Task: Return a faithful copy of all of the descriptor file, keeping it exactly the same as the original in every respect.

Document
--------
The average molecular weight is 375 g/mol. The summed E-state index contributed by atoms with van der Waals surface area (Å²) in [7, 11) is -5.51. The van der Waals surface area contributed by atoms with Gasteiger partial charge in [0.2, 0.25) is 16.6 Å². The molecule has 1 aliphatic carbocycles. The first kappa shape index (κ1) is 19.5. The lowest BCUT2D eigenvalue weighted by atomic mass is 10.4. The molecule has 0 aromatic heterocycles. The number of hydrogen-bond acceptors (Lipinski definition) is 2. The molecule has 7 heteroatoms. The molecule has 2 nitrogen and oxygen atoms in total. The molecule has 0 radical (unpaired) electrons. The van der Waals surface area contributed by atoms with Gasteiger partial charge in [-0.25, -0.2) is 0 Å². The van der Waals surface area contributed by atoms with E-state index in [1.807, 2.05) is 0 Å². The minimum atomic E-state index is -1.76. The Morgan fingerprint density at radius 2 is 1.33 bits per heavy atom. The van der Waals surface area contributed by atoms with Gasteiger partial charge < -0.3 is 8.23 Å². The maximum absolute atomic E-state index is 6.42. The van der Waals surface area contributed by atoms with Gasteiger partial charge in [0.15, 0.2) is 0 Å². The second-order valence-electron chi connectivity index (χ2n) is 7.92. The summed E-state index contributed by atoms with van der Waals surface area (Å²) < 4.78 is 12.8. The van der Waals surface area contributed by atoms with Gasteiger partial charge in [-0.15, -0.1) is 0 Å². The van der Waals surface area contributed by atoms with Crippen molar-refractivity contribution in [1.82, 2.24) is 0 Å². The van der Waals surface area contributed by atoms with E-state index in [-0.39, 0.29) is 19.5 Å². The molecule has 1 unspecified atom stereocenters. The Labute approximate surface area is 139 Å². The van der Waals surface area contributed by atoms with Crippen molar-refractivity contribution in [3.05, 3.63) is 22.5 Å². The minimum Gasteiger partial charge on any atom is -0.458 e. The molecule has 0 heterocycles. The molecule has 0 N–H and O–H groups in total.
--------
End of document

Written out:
The average molecular weight is 375 g/mol. The summed E-state index contributed by atoms with van der Waals surface area (Å²) in [7, 11) is -5.51. The van der Waals surface area contributed by atoms with Gasteiger partial charge in [0.2, 0.25) is 16.6 Å². The molecule has 1 aliphatic carbocycles. The first kappa shape index (κ1) is 19.5. The lowest BCUT2D eigenvalue weighted by atomic mass is 10.4. The molecule has 0 aromatic heterocycles. The number of hydrogen-bond acceptors (Lipinski definition) is 2. The molecule has 7 heteroatoms. The molecule has 2 nitrogen and oxygen atoms in total. The molecule has 0 radical (unpaired) electrons. The van der Waals surface area contributed by atoms with Gasteiger partial charge in [-0.25, -0.2) is 0 Å². The van der Waals surface area contributed by atoms with E-state index in [1.807, 2.05) is 0 Å². The minimum atomic E-state index is -1.76. The Morgan fingerprint density at radius 2 is 1.33 bits per heavy atom. The van der Waals surface area contributed by atoms with Gasteiger partial charge < -0.3 is 8.23 Å². The maximum absolute atomic E-state index is 6.42. The van der Waals surface area contributed by atoms with Gasteiger partial charge in [0.15, 0.2) is 0 Å². The second-order valence-electron chi connectivity index (χ2n) is 7.92. The summed E-state index contributed by atoms with van der Waals surface area (Å²) < 4.78 is 12.8. The van der Waals surface area contributed by atoms with Gasteiger partial charge in [-0.15, -0.1) is 0 Å². The van der Waals surface area contributed by atoms with Crippen molar-refractivity contribution in [1.82, 2.24) is 0 Å². The van der Waals surface area contributed by atoms with E-state index in [-0.39, 0.29) is 19.5 Å². The molecule has 1 unspecified atom stereocenters. The Labute approximate surface area is 139 Å². The van der Waals surface area contributed by atoms with Crippen molar-refractivity contribution in [3.05, 3.63) is 22.5 Å². The minimum Gasteiger partial charge on any atom is -0.458 e. The molecule has 0 heterocycles. The molecule has 0 N–H and O–H groups in total.